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Too often we take colours for granted. Warmer, cooler, lighter and darker colours are known to have a psychological effect on us. So it makes sense that there will be different colour ranges that will optimize the working environment we wish to create.

Monotonal beiges, whites and greys will bring a serious tone to a room. Where functionality is important, like technical workmanship, these sort of colour ranges deflect attention and leave the worker to concentrate more on the job at hand. Vibrant, prime colours stimulate a feeling or expectation. Blue, like the colour of the sky, is stable and familiar. It is generally a good base colour against which to accent other colour influences. Green is good for people who work long hours. It’s a cool colour that helps to keep you calm. Yellow is great for inspiring innovative thinking. People who need to produce new ideas and designs in their line of work might consider incorporating warmer, bright colours in their workspace. Red grabs the eye. It suggests physical activity and induces emotion and passion that has a knock-on effect for productivity.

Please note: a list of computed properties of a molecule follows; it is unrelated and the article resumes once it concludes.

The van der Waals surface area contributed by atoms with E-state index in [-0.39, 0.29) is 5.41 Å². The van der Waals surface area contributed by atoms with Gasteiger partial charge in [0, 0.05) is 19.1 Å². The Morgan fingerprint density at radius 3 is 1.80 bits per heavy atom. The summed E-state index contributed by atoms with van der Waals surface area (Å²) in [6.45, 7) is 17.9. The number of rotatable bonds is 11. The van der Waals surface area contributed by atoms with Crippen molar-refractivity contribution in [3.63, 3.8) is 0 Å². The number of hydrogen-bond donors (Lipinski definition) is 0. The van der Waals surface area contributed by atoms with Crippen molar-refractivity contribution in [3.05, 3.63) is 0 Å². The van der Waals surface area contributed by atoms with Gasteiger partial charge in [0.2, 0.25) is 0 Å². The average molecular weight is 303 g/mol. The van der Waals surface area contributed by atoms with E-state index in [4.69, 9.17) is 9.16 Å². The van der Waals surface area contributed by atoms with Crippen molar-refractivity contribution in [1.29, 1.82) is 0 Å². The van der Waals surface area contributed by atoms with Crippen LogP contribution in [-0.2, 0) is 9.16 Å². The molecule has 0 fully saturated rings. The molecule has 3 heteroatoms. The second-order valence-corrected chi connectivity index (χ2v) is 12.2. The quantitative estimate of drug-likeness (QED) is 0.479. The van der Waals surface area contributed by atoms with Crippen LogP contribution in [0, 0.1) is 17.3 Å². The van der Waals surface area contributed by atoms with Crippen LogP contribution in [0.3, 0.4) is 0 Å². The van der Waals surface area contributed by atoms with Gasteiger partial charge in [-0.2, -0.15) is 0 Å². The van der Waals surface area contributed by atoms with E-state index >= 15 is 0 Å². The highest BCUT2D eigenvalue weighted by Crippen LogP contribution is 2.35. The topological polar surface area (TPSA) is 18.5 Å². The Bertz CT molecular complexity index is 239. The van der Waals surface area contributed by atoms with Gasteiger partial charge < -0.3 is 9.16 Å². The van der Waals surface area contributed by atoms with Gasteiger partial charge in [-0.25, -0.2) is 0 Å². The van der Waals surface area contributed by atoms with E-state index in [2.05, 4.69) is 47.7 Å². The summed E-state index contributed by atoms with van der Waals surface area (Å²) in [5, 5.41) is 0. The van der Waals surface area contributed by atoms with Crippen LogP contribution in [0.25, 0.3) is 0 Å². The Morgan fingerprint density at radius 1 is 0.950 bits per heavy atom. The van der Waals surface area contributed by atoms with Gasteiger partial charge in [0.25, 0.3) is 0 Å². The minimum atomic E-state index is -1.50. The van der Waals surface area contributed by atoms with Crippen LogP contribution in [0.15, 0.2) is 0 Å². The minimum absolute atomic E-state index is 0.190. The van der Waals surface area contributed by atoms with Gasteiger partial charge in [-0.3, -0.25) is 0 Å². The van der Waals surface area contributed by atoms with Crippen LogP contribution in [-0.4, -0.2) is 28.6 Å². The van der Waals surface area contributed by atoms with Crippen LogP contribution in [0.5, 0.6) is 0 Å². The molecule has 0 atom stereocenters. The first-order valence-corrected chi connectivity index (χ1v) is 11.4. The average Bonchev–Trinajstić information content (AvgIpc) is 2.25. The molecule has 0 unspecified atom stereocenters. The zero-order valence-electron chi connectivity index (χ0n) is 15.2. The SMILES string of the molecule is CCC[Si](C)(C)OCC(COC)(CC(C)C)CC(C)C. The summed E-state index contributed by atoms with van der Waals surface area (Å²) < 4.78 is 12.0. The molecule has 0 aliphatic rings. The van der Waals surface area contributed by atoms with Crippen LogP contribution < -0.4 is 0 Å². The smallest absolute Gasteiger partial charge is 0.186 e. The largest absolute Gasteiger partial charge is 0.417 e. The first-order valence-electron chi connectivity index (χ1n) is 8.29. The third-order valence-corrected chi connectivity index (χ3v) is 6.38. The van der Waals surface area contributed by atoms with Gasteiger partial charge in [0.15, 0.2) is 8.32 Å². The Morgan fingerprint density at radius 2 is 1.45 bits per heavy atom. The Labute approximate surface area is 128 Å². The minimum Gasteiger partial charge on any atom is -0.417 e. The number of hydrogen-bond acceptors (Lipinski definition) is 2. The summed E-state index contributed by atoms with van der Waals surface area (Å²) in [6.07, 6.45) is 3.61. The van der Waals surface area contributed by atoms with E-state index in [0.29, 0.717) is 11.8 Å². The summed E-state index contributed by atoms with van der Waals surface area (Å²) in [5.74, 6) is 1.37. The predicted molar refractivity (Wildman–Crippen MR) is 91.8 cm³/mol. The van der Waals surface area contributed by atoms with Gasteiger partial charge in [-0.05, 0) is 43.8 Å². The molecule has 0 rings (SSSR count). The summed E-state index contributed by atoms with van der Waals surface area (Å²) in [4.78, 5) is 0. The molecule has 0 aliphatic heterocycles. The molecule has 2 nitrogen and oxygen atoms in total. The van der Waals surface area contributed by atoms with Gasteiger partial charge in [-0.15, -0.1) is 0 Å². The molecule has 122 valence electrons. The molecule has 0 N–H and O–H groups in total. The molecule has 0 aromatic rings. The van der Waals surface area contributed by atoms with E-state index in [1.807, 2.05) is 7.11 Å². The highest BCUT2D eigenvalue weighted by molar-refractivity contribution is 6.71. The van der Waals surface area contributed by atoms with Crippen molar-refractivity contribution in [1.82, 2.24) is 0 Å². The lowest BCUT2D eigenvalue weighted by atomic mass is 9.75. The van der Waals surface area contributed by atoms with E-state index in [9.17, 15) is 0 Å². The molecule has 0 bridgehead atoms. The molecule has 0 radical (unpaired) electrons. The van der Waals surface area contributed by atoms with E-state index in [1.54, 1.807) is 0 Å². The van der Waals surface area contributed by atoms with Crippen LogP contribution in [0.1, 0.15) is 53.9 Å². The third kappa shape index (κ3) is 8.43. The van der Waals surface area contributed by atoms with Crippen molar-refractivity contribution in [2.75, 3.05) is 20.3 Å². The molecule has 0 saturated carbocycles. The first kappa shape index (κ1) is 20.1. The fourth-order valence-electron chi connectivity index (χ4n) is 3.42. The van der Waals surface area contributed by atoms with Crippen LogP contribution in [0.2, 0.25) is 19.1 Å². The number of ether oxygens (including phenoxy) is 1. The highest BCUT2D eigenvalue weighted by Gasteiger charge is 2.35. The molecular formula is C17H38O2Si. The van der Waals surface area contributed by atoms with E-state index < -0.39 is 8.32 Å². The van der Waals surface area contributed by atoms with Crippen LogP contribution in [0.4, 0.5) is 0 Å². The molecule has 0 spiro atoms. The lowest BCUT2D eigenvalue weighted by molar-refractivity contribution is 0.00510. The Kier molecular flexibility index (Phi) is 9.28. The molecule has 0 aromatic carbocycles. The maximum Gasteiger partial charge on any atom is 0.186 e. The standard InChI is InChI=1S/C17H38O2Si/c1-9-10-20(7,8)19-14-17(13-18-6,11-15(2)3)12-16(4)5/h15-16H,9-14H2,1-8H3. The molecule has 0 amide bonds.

Think about the effect you want when you walk into your office every day. You might also want to include the stationery that sits on your desk.